Budding Goals

Chamber leaders thought carefully about what their goals were for the cannabis conference — the first time a chamber in the region has hosted an event of its kind.

Creed said this first conference will take a general focus, building a solid foundation on the basics of the industry — and leaving room for a potential focus on hemp, CBD, or other spokes on the wheel, as she calls them, next year.

The main goal of the conference is to educate attendees on what cannabis is, what they need to know when getting into the industry, and how it affects the economy.

“It’s a place for business people to come and get educated,” she noted. “I think it’s also an opportunity to recognize the growth of the cannabis industry and how that will positively impact our economy and be able to shine a light on it, so people see it as the future of our region.”

In order to accomplish this, she knew they needed to bring in several experts and professionals from different parts of the industry — including someone from the commission, Doyle, to talk about the landscape of the industry and the regulations entrepreneurs need to grapple with.

Next, Creed wanted to ensure the conference featured someone who could help businesses figure out what they needed to know about not only getting into the industry, but also what type of business they would be classified as.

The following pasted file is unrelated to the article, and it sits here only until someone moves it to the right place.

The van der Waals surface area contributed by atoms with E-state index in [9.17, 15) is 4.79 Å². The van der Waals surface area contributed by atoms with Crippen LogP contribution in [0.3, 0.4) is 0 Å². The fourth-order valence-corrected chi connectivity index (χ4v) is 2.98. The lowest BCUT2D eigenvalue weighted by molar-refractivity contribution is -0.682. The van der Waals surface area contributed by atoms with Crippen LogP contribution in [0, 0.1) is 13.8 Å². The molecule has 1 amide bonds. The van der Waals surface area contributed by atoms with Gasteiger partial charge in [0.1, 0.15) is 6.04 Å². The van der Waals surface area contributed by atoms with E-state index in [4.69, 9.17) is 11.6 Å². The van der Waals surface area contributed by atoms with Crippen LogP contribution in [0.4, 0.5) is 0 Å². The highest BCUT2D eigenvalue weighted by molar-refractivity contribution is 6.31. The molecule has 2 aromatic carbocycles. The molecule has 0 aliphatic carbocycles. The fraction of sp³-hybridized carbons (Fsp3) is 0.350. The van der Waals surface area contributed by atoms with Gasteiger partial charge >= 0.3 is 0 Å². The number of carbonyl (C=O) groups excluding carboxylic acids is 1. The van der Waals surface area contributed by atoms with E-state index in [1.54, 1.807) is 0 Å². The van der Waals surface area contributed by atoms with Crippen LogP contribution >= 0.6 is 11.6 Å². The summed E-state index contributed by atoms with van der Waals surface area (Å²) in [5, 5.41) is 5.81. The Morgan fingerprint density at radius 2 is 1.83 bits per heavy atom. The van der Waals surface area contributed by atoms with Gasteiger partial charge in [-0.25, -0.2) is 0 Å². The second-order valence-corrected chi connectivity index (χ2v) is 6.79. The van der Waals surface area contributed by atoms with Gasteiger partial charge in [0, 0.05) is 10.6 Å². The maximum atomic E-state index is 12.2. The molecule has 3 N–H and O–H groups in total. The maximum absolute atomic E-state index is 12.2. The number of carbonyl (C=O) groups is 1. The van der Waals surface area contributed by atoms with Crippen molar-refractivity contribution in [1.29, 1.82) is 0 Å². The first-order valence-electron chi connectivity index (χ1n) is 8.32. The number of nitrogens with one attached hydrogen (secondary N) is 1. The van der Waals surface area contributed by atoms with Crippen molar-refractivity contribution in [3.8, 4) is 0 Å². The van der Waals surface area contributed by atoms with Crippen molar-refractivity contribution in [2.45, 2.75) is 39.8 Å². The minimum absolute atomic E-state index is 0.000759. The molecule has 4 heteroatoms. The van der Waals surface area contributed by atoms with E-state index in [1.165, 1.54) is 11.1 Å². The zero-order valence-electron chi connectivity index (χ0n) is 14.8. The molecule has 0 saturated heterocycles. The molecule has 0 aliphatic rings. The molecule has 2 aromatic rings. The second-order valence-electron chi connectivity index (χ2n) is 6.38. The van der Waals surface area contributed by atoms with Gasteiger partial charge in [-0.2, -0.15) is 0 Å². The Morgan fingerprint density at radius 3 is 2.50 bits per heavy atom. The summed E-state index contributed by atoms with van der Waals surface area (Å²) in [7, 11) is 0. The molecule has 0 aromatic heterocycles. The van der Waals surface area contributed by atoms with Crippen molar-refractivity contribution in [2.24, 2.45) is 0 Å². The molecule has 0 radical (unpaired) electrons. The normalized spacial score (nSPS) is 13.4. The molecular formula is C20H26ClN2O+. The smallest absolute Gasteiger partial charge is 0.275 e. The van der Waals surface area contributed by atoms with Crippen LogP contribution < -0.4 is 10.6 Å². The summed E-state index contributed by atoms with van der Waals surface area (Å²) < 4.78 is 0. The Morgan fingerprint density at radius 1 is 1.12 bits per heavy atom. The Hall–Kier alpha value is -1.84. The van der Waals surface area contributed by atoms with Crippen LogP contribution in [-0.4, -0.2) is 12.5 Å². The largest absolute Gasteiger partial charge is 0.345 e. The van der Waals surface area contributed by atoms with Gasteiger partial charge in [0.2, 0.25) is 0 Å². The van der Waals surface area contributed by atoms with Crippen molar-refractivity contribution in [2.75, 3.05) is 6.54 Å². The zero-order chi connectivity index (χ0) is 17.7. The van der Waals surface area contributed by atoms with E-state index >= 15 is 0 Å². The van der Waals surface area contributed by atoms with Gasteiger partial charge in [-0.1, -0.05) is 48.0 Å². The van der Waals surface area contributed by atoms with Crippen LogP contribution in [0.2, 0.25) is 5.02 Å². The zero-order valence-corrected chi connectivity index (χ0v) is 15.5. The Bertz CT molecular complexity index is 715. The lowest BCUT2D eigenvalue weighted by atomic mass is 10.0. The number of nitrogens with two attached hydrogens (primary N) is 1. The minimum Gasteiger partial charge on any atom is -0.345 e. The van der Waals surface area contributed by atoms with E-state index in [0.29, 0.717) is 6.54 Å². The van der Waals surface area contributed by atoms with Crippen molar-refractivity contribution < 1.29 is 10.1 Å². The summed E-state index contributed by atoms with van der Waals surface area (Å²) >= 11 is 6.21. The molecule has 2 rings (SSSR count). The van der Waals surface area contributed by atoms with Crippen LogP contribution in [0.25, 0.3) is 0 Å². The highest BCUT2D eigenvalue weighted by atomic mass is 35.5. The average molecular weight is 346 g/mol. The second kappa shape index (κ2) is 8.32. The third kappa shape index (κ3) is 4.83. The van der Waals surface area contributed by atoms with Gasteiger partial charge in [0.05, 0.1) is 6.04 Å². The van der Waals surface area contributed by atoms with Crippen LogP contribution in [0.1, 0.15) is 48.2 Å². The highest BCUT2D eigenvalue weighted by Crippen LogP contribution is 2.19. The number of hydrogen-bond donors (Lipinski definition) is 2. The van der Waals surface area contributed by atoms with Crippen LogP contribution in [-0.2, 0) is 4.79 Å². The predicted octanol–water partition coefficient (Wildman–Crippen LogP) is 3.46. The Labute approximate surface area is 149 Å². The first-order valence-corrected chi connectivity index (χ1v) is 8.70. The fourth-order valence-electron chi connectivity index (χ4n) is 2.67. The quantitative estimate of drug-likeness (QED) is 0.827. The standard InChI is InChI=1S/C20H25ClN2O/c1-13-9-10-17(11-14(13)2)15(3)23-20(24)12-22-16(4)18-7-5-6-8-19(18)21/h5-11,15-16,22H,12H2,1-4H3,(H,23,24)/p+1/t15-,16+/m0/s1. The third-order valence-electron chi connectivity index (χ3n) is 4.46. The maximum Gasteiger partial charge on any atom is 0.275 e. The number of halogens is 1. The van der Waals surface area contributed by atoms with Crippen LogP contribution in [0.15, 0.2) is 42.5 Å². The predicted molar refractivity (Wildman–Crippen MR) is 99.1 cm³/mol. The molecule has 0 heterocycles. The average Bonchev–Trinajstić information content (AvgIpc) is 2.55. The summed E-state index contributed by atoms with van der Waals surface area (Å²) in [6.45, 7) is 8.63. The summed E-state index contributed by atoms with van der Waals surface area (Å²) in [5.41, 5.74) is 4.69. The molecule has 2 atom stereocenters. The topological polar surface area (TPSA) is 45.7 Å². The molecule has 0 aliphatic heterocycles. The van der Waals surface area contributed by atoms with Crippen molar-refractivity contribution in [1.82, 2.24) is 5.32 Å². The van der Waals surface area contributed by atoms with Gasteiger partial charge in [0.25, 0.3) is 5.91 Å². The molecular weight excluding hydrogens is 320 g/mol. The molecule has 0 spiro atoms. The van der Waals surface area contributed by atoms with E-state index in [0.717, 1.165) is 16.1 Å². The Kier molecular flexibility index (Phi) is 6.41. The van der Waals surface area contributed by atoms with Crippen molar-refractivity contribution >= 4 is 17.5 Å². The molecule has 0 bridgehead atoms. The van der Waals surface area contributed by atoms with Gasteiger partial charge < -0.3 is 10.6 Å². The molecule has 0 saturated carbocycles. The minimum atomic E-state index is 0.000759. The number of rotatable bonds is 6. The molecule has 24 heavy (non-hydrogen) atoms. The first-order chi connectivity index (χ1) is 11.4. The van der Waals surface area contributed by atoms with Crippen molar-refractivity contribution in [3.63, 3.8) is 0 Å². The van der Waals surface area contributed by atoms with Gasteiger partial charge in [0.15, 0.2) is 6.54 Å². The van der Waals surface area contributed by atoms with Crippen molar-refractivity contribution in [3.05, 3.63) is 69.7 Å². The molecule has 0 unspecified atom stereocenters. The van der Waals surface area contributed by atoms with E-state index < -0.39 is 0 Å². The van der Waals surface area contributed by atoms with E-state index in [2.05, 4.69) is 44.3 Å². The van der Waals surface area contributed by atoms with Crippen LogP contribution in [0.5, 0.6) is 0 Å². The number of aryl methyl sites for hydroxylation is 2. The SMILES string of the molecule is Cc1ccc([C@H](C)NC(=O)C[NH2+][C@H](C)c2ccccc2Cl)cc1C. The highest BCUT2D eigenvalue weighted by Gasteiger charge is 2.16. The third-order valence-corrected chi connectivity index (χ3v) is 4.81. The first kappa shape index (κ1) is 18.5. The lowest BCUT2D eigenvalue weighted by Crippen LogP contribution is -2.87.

Perhaps most importantly, they needed an expert in the banking industry. Because marijuana is still federally illegal, almost no bank will deal with marijuana businesses — although that could eventually change. Tina Sbrega, CEO of GFA Credit Union, will accompany Scott Foster, partner at Bulkley Richardson, to talk about banking and business structure.

“I want to make sure that businesses understand that, so they are successful when they start out, and aren’t just starting out not thinking through all of the things you need to think through to be a successful business,” Creed said.

She added that this conference is not just for people looking to get into the business, but also for people who just need to understand how it works.